Centennial Complex to house Faculty of Religion
When construction of the new Centennial Complex is complete, and the much-anticipated facility opens its doors, it will become home to many University entities—among them, the Faculty of Religion.
Currently housed in Griggs Hall, the religion faculty—like many other areas of University education—operates at present with insufficient space. In order to accommodate all needed religion classes, rooms scattered across the campus must be reserved and scheduled.
Interim Faculty of Religion dean David L. Taylor, DMin, describes his own experience of racing between classes from West Hall on one side of the campus to Nichol Hall on the opposite side—with only 10 minutes to make the trek!
In addition, the religion faculty simply has insufficient room to store supplies and equipment—a handicap that will vanish when the Faculty of Religion moves into its new quarters on the third floor of the Centennial Complex.
Serving all of the University’s seven schools, the Faculty of Religion contributes significantly to implementing Loma Linda’s mission “to make man whole.” Its roots go back to the inception of the University in 1905, when the University’s founders committed to the inclusion of religious instruction in all curricula offered by the institution.
Faculty of Religion staff and leadership have worked closely with architects and University planners to ensure that their area of the Centennial Complex—which will occupy the northwest corner of the third floor—contains adequate classroom and office space, as well as the best in technological teaching advantages. The faculty area will include its own library, adequate storage areas, and sufficient faculty offices for present and future staffing needs.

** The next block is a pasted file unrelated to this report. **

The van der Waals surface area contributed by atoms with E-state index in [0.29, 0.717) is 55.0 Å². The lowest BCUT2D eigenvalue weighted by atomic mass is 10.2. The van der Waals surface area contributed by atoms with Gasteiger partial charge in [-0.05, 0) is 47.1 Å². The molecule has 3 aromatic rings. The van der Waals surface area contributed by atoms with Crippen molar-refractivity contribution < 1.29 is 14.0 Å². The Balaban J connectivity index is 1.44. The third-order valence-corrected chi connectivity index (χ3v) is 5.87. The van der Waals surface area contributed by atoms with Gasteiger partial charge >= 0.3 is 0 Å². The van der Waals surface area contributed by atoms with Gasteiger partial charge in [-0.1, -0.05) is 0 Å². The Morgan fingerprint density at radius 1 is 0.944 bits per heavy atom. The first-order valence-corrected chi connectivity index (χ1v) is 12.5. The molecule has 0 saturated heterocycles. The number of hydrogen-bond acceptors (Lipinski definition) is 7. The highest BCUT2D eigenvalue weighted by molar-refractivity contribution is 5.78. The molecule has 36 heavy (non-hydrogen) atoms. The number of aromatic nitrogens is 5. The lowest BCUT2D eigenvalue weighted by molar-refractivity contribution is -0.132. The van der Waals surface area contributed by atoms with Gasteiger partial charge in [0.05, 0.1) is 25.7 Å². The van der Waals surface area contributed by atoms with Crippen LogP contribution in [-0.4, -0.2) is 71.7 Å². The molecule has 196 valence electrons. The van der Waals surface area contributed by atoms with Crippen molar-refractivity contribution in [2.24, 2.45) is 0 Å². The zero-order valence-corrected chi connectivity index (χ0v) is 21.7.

Having all classrooms and other needed facilities will greatly increase the efficiency of the religion faculty’s efforts. And the leading-edge technology to be available in the new Complex will provide teaching and learning resources significantly beyond what is currently available.
Dr. Taylor reports that while most planning for the Faculty’s new quarters has been completed, some changes and improvements may still take place in those plans prior to completion of Complex construction.
In addition to providing religious curricula to each of the University’s schools, the Faculty of Religion offers master of arts degrees in biomedical and clinical ethics, clinical ministry, and religion and the sciences. The Center for Christian Bioethics, which will remain in Coleman Pavilion, is also a part of the Faculty of Religion.
In addition, the Faculty of Religion works closely with the Center for Spiritual Life & Wholeness—part of Loma Linda University Adventist Health Sciences Center—in promoting and nurturing an emphasis on spirituality and human wholeness in all aspects of Loma Linda’s teaching and healing mission. The Faulty of Religion has a teaching staff of twelve, which could expand by the time the move to the Centennial Complex occurs.
Upcoming issues of Today will focus on other individual components and areas of the new Complex and on the commencement of construction, currently scheduled to begin in October.
By Ken McFarland